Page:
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How Does a Spousal RRSP Work?

Thursday, 11 February 2021

Are you trying to figure out your spousal RRSP contribution before the tax deadline on March 1st? Or are you trying to figure out if a spousal RRSP is right for you and your partner? A spousal RRSP can allow you to experience even greater tax benefits and help you maximize your retirement. In this blog, we will discuss the spousal RRSP contribution limit for the 2021 tax season, and we will also explain how the spousal RRSP works and how you can use it to your advantage.

Throughout this blog we will use the term “spouse” to refer to both legally married and eligible common-law partners.

What is an RRSP?

To start, let’s first understand what an RRSP is. A Registered Retirement Savings Plan (RRSP) is like a container for your savings. You contribute your hard-earned money into the plan and can decide to leave it as cash and/or invest it in stocks, bonds, ETFs, etc. With an RRSP, you contribute from your gross income, or you get a tax deduction for contributions made from your net income. Income tax is then deferred until you withdraw from the plan, whether for an emergency, or at retirement. There is a maximum amount you can contribute to your RRSP each year. 

Spousal RRSP Contribution rules

The spousal RRSP contribution limit changes annually. In 2021, the contribution limit is 18% of your 2020 individual earned income, up to a maximum of $27,830, or whichever is lower. If in previous years you do not contribute the maximum amount, you can also carry that extra contribution ‘room’ forward into current years minus pension adjustments.

Your spouse’s contribution limit is not affected by money you contribute to the spousal RRSP.

What is a Spousal RRSP?

A spousal RRSP is set up differently than a personal RRSP. For a personal RRSP you are the plan holder and you contribute to it. With a spousal RRSP, if you are the account holder, your spouse is contributor. Conversely, if your spouse is the account holder, you are the contributor. How you choose to set it up depends on how it benefits you as a couple based on your income. In either case, the person who contributes to the plan is the one who receives the tax deduction.

How does a Spousal RRSP work?

When you make a contribution to the spousal RRSP, the person who contributes will receive a tax deduction. This is particularly helpful in balancing annual taxes and retirement income when there is a significant gap in earnings between you and your spouse. In general, it’s recommended to set up a spousal RRSP in the name of the lower income earner and have the higher income earner contributing to the plan.

For example, Taylor and Sam are legal spouses. Taylor earns $100,000 and Sam earns $50,000.

The maximum Taylor can contribute to an RRSP is $18,000 (18% of $100,000 annual income). The maximum Sam can contribute to an RRSP is $9,000 (18% of $50,000 annual income).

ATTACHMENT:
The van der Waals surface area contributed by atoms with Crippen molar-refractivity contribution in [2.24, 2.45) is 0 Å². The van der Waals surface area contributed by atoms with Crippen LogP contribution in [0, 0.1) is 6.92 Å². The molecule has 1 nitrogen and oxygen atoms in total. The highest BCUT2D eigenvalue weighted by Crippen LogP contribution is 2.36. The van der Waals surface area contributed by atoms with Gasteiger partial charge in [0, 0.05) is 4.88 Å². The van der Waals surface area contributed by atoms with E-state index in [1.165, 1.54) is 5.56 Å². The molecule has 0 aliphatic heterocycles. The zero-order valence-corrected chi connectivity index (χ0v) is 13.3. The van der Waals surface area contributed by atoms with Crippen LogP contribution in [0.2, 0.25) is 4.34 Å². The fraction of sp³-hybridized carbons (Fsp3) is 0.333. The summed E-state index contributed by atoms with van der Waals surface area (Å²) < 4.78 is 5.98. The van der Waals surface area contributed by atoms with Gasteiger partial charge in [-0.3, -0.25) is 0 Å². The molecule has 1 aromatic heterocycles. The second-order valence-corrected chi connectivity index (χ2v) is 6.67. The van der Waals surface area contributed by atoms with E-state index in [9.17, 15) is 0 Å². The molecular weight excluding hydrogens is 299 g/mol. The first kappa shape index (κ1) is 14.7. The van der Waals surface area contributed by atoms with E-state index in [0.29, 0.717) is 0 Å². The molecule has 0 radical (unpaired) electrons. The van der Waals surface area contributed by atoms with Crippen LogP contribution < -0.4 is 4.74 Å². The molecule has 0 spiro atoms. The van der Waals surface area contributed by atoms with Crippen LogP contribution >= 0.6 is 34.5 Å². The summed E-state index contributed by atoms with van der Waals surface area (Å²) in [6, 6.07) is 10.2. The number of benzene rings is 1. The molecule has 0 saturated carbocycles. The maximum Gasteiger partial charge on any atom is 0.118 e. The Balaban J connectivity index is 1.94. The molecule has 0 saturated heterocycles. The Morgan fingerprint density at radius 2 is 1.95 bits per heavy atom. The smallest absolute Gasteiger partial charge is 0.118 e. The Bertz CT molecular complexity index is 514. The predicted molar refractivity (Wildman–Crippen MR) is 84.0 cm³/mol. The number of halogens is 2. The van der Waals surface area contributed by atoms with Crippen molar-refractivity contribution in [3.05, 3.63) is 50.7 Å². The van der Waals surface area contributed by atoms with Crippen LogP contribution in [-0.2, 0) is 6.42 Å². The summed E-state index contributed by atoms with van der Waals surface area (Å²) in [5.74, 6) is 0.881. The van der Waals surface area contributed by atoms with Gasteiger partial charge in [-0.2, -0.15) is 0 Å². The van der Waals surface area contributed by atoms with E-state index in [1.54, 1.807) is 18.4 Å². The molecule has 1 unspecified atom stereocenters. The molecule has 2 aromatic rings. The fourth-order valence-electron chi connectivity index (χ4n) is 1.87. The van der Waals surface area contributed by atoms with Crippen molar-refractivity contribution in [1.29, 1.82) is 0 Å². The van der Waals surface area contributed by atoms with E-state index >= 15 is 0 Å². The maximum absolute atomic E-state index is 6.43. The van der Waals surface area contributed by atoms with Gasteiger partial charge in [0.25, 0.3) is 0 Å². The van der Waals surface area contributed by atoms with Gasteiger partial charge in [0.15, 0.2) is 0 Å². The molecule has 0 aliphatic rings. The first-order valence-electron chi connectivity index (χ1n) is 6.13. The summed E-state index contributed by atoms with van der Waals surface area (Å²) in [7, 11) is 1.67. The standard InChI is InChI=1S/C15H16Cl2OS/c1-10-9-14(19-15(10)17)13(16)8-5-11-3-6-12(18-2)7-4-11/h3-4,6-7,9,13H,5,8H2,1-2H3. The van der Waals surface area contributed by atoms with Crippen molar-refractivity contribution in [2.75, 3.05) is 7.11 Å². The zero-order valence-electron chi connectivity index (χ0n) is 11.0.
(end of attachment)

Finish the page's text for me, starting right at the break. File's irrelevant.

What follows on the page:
With a spousal RRSP, Taylor can put some of the contribution in a spousal RRSP for Sam. Let’s say Taylor splits the RRSP contribution and puts $14,000 into an RRSP and $4,000 into Sam’s spousal RRSP.

Taylor can still take a $18,000 tax deduction, but at retirement is where you will see a major difference.

How does a Spousal RRSP benefit you at Retirement?

Having a Spousal RRSP can help you balance your retirement income with your spouse to avoid being taxed in a higher income tax bracket.

For example, without a spousal RRSP, Taylor accumulated $1 million in RRSPs and Sam accumulated $400,000. At retirement, they withdraw 4% of their income each year. Taylor receives $40,000 and Sam receives $16,000. Since Taylor and Sam are taxed based on amount of money they receive as income from their RRSPs, Taylor’s RRSP income would be in a much higher tax bracket and would pay more tax on that income.

With a spousal RRSP, Taylor could have $700,000 and Sam could also have $700,000 in RRSPs. They can still receive the same dollar amount of income ($28,000 each = $56,000), but they will pay much less in tax upon withdrawal.

Other Advantages of Making a spousal RRSP contribution?

While the main benefit of a spousal RRSP is for retirement, there are a couple other benefits that you can take advantage of as you make a spousal RRSP contribution.

  1. You can continue to contribute to your spouse’s RRSP after you have turned 71 if they are under the age of 71 on December 31st of the year you make contributions. This allows you to continue receiving the tax deduction into retirement.
  2. You can also set up a spousal RRSP to benefit you if you choose to stay at home with the kids or return to school. If you have contributed before you make this decision, it not only gives the contributing spouse a tax deduction while you build it, but the unemployed spouse can withdraw income from the spousal RRSP and pay very little tax on it.


Retirement might be a long way away, but your financial decisions now can significantly impact your future. At BIG we want you to be able to achieve your financial goals and enjoy life both now and at retirement. By meeting with a financial advisor, we can help you on the road to financial freedom. You might be thinking that a spousal RRSP is right for you and your partner – if that’s you, contact us to get started on a financial plan that can set you up for success!

By: Amy Legault